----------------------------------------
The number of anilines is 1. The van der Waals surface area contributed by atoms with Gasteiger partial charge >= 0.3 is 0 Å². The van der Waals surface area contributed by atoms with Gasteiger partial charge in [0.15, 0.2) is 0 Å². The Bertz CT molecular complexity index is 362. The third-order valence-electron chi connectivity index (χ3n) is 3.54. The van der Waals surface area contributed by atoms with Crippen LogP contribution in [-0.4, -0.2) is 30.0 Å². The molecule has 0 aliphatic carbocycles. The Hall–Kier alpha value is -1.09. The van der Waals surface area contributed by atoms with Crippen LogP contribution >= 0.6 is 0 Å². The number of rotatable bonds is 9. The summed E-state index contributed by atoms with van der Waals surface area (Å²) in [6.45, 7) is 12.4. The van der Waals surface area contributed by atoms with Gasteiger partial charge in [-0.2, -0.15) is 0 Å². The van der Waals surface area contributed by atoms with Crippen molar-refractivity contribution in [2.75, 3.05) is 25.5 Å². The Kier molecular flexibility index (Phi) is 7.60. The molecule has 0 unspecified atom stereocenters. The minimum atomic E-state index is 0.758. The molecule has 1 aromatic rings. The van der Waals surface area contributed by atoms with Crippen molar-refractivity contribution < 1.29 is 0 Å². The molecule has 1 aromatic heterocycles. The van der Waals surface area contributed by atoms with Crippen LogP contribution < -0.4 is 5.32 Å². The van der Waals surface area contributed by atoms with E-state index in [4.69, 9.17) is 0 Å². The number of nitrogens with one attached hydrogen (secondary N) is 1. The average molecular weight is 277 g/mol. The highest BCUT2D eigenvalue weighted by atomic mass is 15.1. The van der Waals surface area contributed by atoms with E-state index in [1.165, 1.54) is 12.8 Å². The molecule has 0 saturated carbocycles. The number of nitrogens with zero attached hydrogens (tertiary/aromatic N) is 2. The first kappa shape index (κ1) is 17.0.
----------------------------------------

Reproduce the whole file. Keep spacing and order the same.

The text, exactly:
The number of anilines is 1. The van der Waals surface area contributed by atoms with Gasteiger partial charge >= 0.3 is 0 Å². The van der Waals surface area contributed by atoms with Gasteiger partial charge in [0.15, 0.2) is 0 Å². The Bertz CT molecular complexity index is 362. The third-order valence-electron chi connectivity index (χ3n) is 3.54. The van der Waals surface area contributed by atoms with Crippen LogP contribution in [-0.4, -0.2) is 30.0 Å². The molecule has 0 aliphatic carbocycles. The Hall–Kier alpha value is -1.09. The van der Waals surface area contributed by atoms with Crippen LogP contribution >= 0.6 is 0 Å². The number of rotatable bonds is 9. The summed E-state index contributed by atoms with van der Waals surface area (Å²) in [6.45, 7) is 12.4. The van der Waals surface area contributed by atoms with Gasteiger partial charge in [-0.2, -0.15) is 0 Å². The van der Waals surface area contributed by atoms with Crippen molar-refractivity contribution in [2.75, 3.05) is 25.5 Å². The Kier molecular flexibility index (Phi) is 7.60. The molecule has 0 unspecified atom stereocenters. The minimum atomic E-state index is 0.758. The molecule has 1 aromatic rings. The van der Waals surface area contributed by atoms with Crippen molar-refractivity contribution < 1.29 is 0 Å². The molecule has 1 aromatic heterocycles. The van der Waals surface area contributed by atoms with Crippen LogP contribution < -0.4 is 5.32 Å². The van der Waals surface area contributed by atoms with E-state index in [4.69, 9.17) is 0 Å². The number of nitrogens with one attached hydrogen (secondary N) is 1. The average molecular weight is 277 g/mol. The highest BCUT2D eigenvalue weighted by atomic mass is 15.1. The van der Waals surface area contributed by atoms with E-state index in [1.165, 1.54) is 12.8 Å². The molecule has 0 saturated carbocycles. The number of nitrogens with zero attached hydrogens (tertiary/aromatic N) is 2. The first kappa shape index (κ1) is 17.0.